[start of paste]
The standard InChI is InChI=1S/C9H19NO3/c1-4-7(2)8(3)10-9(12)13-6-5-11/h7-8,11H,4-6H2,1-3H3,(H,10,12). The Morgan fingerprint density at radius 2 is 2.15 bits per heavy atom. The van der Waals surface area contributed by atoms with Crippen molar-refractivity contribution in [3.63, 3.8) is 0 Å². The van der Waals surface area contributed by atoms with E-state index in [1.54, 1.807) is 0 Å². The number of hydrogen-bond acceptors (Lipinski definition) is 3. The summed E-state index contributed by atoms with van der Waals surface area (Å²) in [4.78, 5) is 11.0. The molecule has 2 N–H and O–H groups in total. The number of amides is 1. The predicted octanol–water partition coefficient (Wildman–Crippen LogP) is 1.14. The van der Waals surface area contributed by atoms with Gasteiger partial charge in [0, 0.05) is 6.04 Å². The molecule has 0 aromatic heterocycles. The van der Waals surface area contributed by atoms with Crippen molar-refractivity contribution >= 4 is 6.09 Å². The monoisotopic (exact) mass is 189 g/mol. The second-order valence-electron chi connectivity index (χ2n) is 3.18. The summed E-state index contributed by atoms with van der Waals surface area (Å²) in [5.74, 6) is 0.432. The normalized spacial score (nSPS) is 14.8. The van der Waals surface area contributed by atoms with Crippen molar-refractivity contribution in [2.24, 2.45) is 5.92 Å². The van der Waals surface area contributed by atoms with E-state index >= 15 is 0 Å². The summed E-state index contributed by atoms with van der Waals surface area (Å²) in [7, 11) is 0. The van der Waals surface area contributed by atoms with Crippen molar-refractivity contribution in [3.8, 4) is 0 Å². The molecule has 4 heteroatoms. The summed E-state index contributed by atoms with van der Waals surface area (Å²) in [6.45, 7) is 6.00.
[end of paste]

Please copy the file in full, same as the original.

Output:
The standard InChI is InChI=1S/C9H19NO3/c1-4-7(2)8(3)10-9(12)13-6-5-11/h7-8,11H,4-6H2,1-3H3,(H,10,12). The Morgan fingerprint density at radius 2 is 2.15 bits per heavy atom. The van der Waals surface area contributed by atoms with Crippen molar-refractivity contribution in [3.63, 3.8) is 0 Å². The van der Waals surface area contributed by atoms with E-state index in [1.54, 1.807) is 0 Å². The number of hydrogen-bond acceptors (Lipinski definition) is 3. The summed E-state index contributed by atoms with van der Waals surface area (Å²) in [4.78, 5) is 11.0. The molecule has 2 N–H and O–H groups in total. The number of amides is 1. The predicted octanol–water partition coefficient (Wildman–Crippen LogP) is 1.14. The van der Waals surface area contributed by atoms with Gasteiger partial charge in [0, 0.05) is 6.04 Å². The molecule has 0 aromatic heterocycles. The van der Waals surface area contributed by atoms with Crippen molar-refractivity contribution >= 4 is 6.09 Å². The monoisotopic (exact) mass is 189 g/mol. The second-order valence-electron chi connectivity index (χ2n) is 3.18. The summed E-state index contributed by atoms with van der Waals surface area (Å²) in [5.74, 6) is 0.432. The normalized spacial score (nSPS) is 14.8. The van der Waals surface area contributed by atoms with Crippen molar-refractivity contribution in [2.24, 2.45) is 5.92 Å². The van der Waals surface area contributed by atoms with E-state index >= 15 is 0 Å². The summed E-state index contributed by atoms with van der Waals surface area (Å²) in [7, 11) is 0. The van der Waals surface area contributed by atoms with Crippen molar-refractivity contribution in [3.8, 4) is 0 Å². The molecule has 4 heteroatoms. The summed E-state index contributed by atoms with van der Waals surface area (Å²) in [6.45, 7) is 6.00.